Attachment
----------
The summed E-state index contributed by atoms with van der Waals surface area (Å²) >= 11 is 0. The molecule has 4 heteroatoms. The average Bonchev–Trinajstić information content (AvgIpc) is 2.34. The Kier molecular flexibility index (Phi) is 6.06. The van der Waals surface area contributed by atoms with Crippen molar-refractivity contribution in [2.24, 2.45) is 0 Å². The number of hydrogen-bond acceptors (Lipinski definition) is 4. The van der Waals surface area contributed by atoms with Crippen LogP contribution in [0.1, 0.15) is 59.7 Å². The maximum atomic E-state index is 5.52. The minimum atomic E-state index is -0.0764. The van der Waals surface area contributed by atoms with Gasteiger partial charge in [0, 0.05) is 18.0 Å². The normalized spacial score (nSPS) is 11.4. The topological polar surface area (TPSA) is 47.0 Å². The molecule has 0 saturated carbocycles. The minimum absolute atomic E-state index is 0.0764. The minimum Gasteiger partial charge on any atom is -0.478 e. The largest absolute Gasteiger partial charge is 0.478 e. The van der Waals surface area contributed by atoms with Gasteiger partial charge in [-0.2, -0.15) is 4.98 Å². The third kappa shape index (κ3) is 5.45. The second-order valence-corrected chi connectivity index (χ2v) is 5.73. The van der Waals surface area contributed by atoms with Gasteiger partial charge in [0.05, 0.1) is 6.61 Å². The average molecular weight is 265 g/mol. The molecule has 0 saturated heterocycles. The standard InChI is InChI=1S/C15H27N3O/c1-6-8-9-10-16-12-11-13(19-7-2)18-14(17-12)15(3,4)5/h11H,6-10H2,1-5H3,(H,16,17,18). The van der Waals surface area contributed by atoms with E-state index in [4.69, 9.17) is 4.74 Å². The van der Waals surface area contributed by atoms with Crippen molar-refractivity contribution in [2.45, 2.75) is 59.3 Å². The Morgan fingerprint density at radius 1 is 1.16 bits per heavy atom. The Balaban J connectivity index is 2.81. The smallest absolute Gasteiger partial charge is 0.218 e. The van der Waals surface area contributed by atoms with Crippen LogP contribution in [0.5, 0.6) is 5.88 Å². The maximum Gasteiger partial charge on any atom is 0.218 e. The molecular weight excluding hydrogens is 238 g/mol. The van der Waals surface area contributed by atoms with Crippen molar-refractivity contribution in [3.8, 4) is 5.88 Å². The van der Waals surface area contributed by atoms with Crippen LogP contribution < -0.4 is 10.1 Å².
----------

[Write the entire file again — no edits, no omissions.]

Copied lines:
The summed E-state index contributed by atoms with van der Waals surface area (Å²) >= 11 is 0. The molecule has 4 heteroatoms. The average Bonchev–Trinajstić information content (AvgIpc) is 2.34. The Kier molecular flexibility index (Phi) is 6.06. The van der Waals surface area contributed by atoms with Crippen molar-refractivity contribution in [2.24, 2.45) is 0 Å². The number of hydrogen-bond acceptors (Lipinski definition) is 4. The van der Waals surface area contributed by atoms with Crippen LogP contribution in [0.1, 0.15) is 59.7 Å². The maximum atomic E-state index is 5.52. The minimum atomic E-state index is -0.0764. The van der Waals surface area contributed by atoms with Gasteiger partial charge in [0, 0.05) is 18.0 Å². The normalized spacial score (nSPS) is 11.4. The topological polar surface area (TPSA) is 47.0 Å². The molecule has 0 saturated carbocycles. The minimum absolute atomic E-state index is 0.0764. The minimum Gasteiger partial charge on any atom is -0.478 e. The largest absolute Gasteiger partial charge is 0.478 e. The van der Waals surface area contributed by atoms with Gasteiger partial charge in [-0.2, -0.15) is 4.98 Å². The third kappa shape index (κ3) is 5.45. The second-order valence-corrected chi connectivity index (χ2v) is 5.73. The van der Waals surface area contributed by atoms with Gasteiger partial charge in [0.05, 0.1) is 6.61 Å². The average molecular weight is 265 g/mol. The molecule has 0 saturated heterocycles. The standard InChI is InChI=1S/C15H27N3O/c1-6-8-9-10-16-12-11-13(19-7-2)18-14(17-12)15(3,4)5/h11H,6-10H2,1-5H3,(H,16,17,18). The van der Waals surface area contributed by atoms with E-state index in [4.69, 9.17) is 4.74 Å². The van der Waals surface area contributed by atoms with Crippen molar-refractivity contribution in [2.45, 2.75) is 59.3 Å². The Morgan fingerprint density at radius 1 is 1.16 bits per heavy atom. The Balaban J connectivity index is 2.81. The smallest absolute Gasteiger partial charge is 0.218 e. The van der Waals surface area contributed by atoms with Crippen LogP contribution in [0.5, 0.6) is 5.88 Å². The maximum Gasteiger partial charge on any atom is 0.218 e. The molecular weight excluding hydrogens is 238 g/mol. The van der Waals surface area contributed by atoms with Crippen molar-refractivity contribution in [3.8, 4) is 5.88 Å². The van der Waals surface area contributed by atoms with Crippen LogP contribution < -0.4 is 10.1 Å².